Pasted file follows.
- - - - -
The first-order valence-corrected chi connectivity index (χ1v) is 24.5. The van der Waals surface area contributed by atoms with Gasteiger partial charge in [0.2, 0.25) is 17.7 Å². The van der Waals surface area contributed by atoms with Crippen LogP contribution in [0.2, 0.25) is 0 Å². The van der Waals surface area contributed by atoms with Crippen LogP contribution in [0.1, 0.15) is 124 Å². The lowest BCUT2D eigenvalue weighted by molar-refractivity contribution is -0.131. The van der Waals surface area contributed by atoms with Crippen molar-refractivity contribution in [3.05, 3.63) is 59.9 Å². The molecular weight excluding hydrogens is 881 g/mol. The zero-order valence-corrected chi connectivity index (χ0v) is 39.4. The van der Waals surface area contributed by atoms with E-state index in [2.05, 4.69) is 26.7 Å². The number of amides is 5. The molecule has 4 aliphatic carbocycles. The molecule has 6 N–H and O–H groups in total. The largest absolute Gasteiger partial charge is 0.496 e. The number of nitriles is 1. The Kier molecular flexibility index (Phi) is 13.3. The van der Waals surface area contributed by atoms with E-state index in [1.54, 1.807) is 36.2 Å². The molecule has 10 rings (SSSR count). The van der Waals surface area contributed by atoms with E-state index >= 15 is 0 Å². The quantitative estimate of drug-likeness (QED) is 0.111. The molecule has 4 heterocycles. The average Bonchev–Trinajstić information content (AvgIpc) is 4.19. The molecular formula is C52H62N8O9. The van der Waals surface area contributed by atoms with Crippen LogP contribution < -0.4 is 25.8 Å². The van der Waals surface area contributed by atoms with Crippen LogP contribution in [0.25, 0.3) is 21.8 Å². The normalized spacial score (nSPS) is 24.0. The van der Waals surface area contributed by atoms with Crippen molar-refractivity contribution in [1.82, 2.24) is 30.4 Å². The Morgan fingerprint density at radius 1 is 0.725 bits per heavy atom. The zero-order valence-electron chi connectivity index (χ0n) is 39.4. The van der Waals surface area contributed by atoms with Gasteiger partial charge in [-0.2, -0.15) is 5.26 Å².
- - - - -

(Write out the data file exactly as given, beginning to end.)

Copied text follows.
The first-order valence-corrected chi connectivity index (χ1v) is 24.5. The van der Waals surface area contributed by atoms with Gasteiger partial charge in [0.2, 0.25) is 17.7 Å². The van der Waals surface area contributed by atoms with Crippen LogP contribution in [0.2, 0.25) is 0 Å². The van der Waals surface area contributed by atoms with Crippen LogP contribution in [0.1, 0.15) is 124 Å². The lowest BCUT2D eigenvalue weighted by molar-refractivity contribution is -0.131. The van der Waals surface area contributed by atoms with Crippen molar-refractivity contribution in [3.05, 3.63) is 59.9 Å². The molecular weight excluding hydrogens is 881 g/mol. The zero-order valence-corrected chi connectivity index (χ0v) is 39.4. The van der Waals surface area contributed by atoms with E-state index in [2.05, 4.69) is 26.7 Å². The number of amides is 5. The molecule has 4 aliphatic carbocycles. The molecule has 6 N–H and O–H groups in total. The largest absolute Gasteiger partial charge is 0.496 e. The number of nitriles is 1. The Kier molecular flexibility index (Phi) is 13.3. The van der Waals surface area contributed by atoms with E-state index in [1.54, 1.807) is 36.2 Å². The molecule has 10 rings (SSSR count). The van der Waals surface area contributed by atoms with E-state index >= 15 is 0 Å². The quantitative estimate of drug-likeness (QED) is 0.111. The molecule has 4 heterocycles. The average Bonchev–Trinajstić information content (AvgIpc) is 4.19. The molecular formula is C52H62N8O9. The van der Waals surface area contributed by atoms with Crippen LogP contribution < -0.4 is 25.8 Å². The van der Waals surface area contributed by atoms with Crippen LogP contribution in [0.25, 0.3) is 21.8 Å². The normalized spacial score (nSPS) is 24.0. The van der Waals surface area contributed by atoms with Crippen molar-refractivity contribution in [1.82, 2.24) is 30.4 Å². The Morgan fingerprint density at radius 1 is 0.725 bits per heavy atom. The zero-order valence-electron chi connectivity index (χ0n) is 39.4. The van der Waals surface area contributed by atoms with Gasteiger partial charge in [-0.2, -0.15) is 5.26 Å².